The importance of “stay at home for 6 to 7 days” cannot be over-stated. Most people want to resume work after they feel better, and unless employers intervene, workers will return and infect their co-workers. Businesses should develop a policy and implement a strong communication plan urging workers to wait at least 2 days after symptoms abate.
RMM: What can companies do to conduct business as usual during a pandemic?
Businesses need a continuity plan for an H1N1 pandemic that addresses, “How will we operate with as many as 50% of our employees absent?” (Note: it is unlikely, but possible, that 50% of workers will be absent at or near the same time.) A continuity plan should include policy development and communications, employee training and education, and operational planning. Businesses should prepare a plan for communicating during a pandemic to various constituents, including customers, employees and the community. Core functions such as IT and payroll may require special consideration.
As indicated above, infected patients with H1N1 should stay home for 6 to 7 days, but will feel better and able to work for roughly the last 3 days, even though they are still infectious. This creates a strong case for enabling workers to work from home using remote computing, if their role is amenable. This strategy could cut appropriate absenteeism in half, and even help prevent infection by employees returning to work too soon. There also may be healthy workers who stay home to care for children, or to avoid infection; this adds to the case for remote working.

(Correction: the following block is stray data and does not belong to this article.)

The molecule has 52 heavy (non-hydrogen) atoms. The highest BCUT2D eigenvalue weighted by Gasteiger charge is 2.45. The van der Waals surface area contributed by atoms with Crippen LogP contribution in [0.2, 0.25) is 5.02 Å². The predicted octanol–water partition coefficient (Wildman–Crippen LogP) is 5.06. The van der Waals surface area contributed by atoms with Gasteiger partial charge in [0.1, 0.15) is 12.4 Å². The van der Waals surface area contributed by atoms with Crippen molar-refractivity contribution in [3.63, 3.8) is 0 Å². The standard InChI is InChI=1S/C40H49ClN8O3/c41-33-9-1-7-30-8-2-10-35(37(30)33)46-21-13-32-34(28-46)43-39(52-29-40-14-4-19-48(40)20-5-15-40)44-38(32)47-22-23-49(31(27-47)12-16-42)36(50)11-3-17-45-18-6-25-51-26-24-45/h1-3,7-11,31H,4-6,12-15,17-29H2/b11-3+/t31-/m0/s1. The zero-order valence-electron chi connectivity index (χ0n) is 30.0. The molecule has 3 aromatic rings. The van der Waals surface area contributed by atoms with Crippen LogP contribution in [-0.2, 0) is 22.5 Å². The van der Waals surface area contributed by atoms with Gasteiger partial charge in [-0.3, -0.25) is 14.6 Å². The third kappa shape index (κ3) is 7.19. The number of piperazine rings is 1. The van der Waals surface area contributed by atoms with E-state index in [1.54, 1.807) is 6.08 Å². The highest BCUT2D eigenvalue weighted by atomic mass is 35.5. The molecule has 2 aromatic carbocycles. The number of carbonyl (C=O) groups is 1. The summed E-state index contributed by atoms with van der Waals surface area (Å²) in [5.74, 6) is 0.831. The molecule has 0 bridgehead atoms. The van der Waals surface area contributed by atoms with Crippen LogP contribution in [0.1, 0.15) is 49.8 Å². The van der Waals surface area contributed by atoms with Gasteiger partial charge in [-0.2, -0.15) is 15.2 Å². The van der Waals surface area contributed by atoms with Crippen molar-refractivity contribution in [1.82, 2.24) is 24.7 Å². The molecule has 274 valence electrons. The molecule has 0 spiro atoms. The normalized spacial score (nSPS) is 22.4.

A Google search of “remote workers” will yield various data, checklists, and information on the ins-and-outs of remote working. If this makes sense for your business, you should begin developing plans and policies now. An immediate action item is to determine if your employees have the resources they need, including equipment (company laptops, telephone headsets), connectivity (Internet broadband at home, or mobile data cards), software (virtual private network, remote computing, etc.), and training.
RMM: What can companies do to avoid last-minute cancellations of events and meetings?
Meetings and travel will be among the first business activities affected by a pandemic. People will be hesitant to travel by air or any form of public transportation, and they may also be less willing to be separated from their homes and families. This may occur for a prolonged period, as an H1N1 flu pandemic rolls through various regions of the country or the world.
Businesses can take measures now to be prepared for cancellation of travel and meetings. They should take inventory of all meetings planned for a rolling 6 months, and carefully review current commitments. This includes a review of hotel or other contracts regarding cancellation terms and penalties, with special attention to milestone cancellation dates. Before signing new contracts, a provision for cancellation due to H1N1 should be included. Businesses should also carefully manage their air travel bookings, and avoid committing to air travel until it is necessary and economical.
Virtual meeting technology, such as webconferencing and videoconferencing, offers an effective alternative to travel-to meetings. Webconferencing in particular is both cost-effective and flexible enough to support late-breaking contingencies. The reliability and quality of webconferencing, including live video, have greatly improved thanks to advances in hardware, software and connectivity. Every business should begin using virtual meeting technology now to gain learning-curve experience, and select systems and vendors, so they have virtual meeting capabilities in place before an H1N1 pandemic strikes.